More proof that economics does not run the world

Crabs in a holding pen after being harvested from the Chesapeake Bay (Baltimore Sun photo by Glenn Fawcett  / October 10, 2008)
Crabs in a holding pen after being harvested from the Chesapeake Bay (Baltimore Sun photo by Glenn Fawcett / October 10, 2008)

The Washington Post has a fascinating story today about Maryland abandoning its reverse auction strategy to buy up small crabbing licenses. The scheme was cooked up by a bunch of economists, and apparently neither they nor state officials thought to talk to any of its targets before implementing it.

According to the story, there are currently 3,676 “limited crab catcher” licenses in Maryland, which allow the holder to set up to 50 pots. Most of the holders of those licenses don’t make a living at it, and many of them haven’t caught a crab in years. But they complicate harvest forecasts, because their holders could decide to set out their pots. So the state decided that it would buy out about 2000 of those licenses. It decided to do so through a reverse auction, asking license holders to submit bids setting their sales price. The idea, of course, was that the state would buy at the lowest offered prices. That should be good for everyone — crabbers who valued their licenses more highly would keep them, and the state would spend no more than necessary to achieve its goal of reducing the number of outstanding licenses.

But a funny thing happened on the way to that happy outcome — less than 500 bids came in, and about half of those set a selling price far above what the state is prepared to pay. One “protest bidder” offered to sell for $425 million.

The economists (and apparently state officials) were surprised. Asked why it didn’t work, one of them told Post reporter David Farenthold:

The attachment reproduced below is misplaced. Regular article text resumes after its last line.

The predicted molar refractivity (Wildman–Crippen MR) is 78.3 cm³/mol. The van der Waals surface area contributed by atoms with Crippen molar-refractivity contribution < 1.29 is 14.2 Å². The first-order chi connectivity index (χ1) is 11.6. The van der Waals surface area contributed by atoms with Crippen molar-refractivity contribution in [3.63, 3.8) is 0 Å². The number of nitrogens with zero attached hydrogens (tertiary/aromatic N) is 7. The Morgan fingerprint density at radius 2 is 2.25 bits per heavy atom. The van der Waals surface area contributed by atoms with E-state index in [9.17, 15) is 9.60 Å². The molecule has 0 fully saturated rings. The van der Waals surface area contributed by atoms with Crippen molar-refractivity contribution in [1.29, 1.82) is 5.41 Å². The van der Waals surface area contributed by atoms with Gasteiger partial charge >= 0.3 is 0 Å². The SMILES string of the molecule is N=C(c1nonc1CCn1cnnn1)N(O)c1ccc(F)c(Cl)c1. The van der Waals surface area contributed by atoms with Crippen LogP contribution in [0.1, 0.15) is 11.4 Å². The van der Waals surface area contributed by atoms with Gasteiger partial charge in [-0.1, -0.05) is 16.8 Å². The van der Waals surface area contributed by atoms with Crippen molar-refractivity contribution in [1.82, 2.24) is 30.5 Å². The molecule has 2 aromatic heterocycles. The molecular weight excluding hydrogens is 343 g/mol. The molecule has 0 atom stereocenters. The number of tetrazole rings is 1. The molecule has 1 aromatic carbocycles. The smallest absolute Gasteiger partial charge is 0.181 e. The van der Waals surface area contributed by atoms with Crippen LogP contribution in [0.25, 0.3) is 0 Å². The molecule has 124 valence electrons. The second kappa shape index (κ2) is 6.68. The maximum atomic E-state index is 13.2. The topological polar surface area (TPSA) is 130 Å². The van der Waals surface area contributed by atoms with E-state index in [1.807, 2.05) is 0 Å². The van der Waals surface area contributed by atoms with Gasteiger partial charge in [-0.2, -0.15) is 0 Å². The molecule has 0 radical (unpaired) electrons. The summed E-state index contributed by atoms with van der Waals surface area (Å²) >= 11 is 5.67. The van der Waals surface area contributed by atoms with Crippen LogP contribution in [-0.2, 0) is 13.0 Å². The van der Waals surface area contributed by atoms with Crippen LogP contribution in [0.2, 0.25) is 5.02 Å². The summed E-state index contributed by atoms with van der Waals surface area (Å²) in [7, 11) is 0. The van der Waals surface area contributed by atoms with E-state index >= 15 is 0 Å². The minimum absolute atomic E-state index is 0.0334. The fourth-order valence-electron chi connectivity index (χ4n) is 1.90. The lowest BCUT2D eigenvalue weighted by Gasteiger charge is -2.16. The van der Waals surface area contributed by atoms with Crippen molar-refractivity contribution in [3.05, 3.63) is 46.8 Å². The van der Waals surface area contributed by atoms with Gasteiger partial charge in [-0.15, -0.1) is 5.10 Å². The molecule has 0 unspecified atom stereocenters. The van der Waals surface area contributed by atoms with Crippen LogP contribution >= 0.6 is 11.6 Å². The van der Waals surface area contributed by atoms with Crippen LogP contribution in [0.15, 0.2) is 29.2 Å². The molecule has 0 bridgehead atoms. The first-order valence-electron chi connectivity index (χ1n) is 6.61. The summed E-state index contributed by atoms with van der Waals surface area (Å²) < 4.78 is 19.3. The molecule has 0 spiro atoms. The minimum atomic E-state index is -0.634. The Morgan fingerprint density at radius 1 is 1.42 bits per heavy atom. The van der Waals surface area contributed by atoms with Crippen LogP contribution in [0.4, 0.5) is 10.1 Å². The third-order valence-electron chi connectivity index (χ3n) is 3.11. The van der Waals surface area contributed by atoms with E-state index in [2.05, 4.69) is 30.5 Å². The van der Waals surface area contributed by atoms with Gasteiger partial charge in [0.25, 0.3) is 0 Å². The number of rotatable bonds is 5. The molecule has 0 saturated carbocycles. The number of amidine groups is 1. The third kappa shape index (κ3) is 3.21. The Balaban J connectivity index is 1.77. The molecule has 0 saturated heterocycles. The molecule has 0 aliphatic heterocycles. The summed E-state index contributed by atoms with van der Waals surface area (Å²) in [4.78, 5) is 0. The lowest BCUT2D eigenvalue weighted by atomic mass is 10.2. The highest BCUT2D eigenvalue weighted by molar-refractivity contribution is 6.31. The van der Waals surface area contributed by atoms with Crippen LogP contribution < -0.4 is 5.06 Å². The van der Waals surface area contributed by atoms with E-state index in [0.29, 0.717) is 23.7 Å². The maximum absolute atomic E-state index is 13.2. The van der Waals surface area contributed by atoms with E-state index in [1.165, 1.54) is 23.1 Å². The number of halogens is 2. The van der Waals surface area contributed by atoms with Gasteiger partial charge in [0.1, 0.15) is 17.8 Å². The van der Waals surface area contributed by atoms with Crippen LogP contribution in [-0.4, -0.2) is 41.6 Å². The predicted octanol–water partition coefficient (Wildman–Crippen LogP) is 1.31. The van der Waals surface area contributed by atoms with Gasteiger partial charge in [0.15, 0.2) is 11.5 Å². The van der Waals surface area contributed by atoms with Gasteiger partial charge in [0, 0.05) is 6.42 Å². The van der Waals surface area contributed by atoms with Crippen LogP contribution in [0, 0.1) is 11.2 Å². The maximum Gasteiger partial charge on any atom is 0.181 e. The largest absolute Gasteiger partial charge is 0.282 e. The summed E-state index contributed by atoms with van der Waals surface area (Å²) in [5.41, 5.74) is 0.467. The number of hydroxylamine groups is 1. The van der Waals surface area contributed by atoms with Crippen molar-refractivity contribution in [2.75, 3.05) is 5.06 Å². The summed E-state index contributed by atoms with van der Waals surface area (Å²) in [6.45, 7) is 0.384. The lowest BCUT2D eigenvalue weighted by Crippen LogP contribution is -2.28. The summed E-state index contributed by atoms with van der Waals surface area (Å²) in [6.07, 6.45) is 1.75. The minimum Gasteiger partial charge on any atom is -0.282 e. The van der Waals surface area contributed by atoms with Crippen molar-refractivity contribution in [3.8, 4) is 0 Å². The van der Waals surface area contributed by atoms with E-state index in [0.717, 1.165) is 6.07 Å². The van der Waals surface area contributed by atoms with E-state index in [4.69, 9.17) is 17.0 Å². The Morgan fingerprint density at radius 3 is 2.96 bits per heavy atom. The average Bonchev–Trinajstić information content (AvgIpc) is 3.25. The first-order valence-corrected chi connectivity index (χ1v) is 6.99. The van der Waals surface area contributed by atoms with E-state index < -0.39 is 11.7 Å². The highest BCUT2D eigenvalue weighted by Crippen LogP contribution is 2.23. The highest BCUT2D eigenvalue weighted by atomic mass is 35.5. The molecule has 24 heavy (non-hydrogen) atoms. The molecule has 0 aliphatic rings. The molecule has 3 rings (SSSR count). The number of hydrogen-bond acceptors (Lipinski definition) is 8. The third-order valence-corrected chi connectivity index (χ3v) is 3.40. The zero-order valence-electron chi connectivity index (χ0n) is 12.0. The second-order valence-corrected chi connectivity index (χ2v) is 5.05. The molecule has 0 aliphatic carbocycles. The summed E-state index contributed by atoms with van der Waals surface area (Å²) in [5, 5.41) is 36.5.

I don’t know why yet. . . . People are just reluctant to participate, even if we think they could benefit from it.

There’s no mystery about what happened. In fact, it’s a typical result when the government tries to pay people to change their way of life. Had they done a little homework first, the auction designers would have learned, as Farenthold did, that crab licenses have value to many of their holders far beyond what the market recognizes. A crab license is a marker of their identity, a heritage passed down from their forebears, and a legacy for future generations. That’s not something to be sold to the state for a few thousand dollars.

My one quibble with the article is that Farenthold makes it sound like the reverse auction format is the problem. It’s not. The problem is that many crabbers see their license as priceless. If that’s true, voluntary sales at plausible prices are never going to remove those licenses from the rolls. If that needs to be done, some form of involuntary regulatory mandate is going to be needed. Of course, the state may still want to offer some kind of compensation, but it won’t be able to pretend that the transition is a win for all involved. That, in turn, compounds the political difficulties.

No wonder transitions from extractive economies are difficult. They invariably create winners and losers, and the injuries they create can’t be fixed with mere money. Only an economist would be surprised to learn that persuading people to change who they are is not as simple as offering a price.

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About Holly

Holly Doremus is the James H. House and Hiram H. Hurd Professor of Environmental Regulation at UC Berkeley. Doremus brings a strong background in life sciences and a comm…

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